For some artists, success is a dirty word. It could mean compromising integrity, or debasing innate creativity. Pablo Picasso, however, begged to differ. “It’s often been said that an artist ought to work for himself, for the ‘love of art,’ [and] that he ought to have contempt for success. Untrue!” he told his friend and fellow artist, Brassaï, in 1944. “An artist needs success.”
Picasso, of course, was speaking from experience. He’d come from humble beginnings, worked voraciously, and refused to compromise his artistic vision, no matter the trends or criticism. In the process, he’d achieved creative satisfaction, wide renown, and immense wealth.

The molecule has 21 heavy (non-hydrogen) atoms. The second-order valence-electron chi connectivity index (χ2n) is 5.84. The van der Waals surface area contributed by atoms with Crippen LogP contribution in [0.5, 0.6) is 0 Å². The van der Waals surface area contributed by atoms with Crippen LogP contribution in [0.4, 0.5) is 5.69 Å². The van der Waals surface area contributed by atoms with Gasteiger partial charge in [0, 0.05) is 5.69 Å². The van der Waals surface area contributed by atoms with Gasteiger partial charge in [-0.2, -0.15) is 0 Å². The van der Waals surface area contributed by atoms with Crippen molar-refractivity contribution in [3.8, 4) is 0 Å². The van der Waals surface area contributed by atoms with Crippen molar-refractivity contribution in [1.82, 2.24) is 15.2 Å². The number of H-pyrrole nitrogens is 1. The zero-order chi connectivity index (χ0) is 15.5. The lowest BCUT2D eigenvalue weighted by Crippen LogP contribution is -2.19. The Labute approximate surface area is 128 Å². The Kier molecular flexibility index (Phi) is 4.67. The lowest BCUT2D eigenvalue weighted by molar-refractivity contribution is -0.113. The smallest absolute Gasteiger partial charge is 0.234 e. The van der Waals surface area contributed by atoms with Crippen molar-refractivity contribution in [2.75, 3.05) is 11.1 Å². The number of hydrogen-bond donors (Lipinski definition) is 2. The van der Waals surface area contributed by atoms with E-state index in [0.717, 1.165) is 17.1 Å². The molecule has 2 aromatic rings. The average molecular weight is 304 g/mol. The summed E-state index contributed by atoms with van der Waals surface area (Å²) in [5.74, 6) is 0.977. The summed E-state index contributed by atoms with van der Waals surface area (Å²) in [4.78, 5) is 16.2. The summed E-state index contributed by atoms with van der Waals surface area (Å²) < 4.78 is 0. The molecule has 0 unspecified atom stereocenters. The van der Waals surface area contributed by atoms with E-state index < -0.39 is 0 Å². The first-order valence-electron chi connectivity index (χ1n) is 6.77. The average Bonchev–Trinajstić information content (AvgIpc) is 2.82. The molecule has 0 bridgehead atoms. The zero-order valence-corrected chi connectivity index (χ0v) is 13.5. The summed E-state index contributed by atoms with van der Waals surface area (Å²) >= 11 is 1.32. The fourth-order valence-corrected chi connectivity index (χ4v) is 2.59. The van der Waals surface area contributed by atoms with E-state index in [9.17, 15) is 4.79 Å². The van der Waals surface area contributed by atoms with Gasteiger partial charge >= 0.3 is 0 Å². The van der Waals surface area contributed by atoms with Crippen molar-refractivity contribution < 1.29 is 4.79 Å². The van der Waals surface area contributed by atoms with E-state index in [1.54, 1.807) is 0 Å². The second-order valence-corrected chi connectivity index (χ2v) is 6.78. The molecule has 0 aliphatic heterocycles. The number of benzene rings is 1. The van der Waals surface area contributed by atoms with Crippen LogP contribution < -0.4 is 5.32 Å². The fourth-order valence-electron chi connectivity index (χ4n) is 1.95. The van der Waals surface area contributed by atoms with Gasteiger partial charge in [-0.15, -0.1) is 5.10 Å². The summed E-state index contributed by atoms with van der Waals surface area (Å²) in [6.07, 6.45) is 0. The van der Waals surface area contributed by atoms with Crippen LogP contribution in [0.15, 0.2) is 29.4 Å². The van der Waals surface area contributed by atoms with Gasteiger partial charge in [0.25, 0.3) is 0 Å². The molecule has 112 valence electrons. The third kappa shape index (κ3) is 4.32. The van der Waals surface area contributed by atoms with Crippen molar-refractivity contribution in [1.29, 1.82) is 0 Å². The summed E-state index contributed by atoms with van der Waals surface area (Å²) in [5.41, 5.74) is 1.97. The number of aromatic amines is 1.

It’s no wonder, then, that the famed Spanish modernist had a lot to say on the subject of success—something he believed that anyone could achieve, as long as they had the right recipe.